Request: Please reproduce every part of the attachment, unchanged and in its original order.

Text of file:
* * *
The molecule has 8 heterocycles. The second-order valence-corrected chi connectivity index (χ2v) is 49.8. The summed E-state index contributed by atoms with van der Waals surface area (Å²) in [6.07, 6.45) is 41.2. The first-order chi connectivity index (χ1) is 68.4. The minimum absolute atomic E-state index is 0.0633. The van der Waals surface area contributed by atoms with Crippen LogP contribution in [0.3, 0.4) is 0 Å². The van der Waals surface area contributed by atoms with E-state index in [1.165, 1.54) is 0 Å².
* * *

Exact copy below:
The molecule has 8 heterocycles. The second-order valence-corrected chi connectivity index (χ2v) is 49.8. The summed E-state index contributed by atoms with van der Waals surface area (Å²) in [6.07, 6.45) is 41.2. The first-order chi connectivity index (χ1) is 68.4. The minimum absolute atomic E-state index is 0.0633. The van der Waals surface area contributed by atoms with Crippen LogP contribution in [0.3, 0.4) is 0 Å². The van der Waals surface area contributed by atoms with E-state index in [1.165, 1.54) is 0 Å².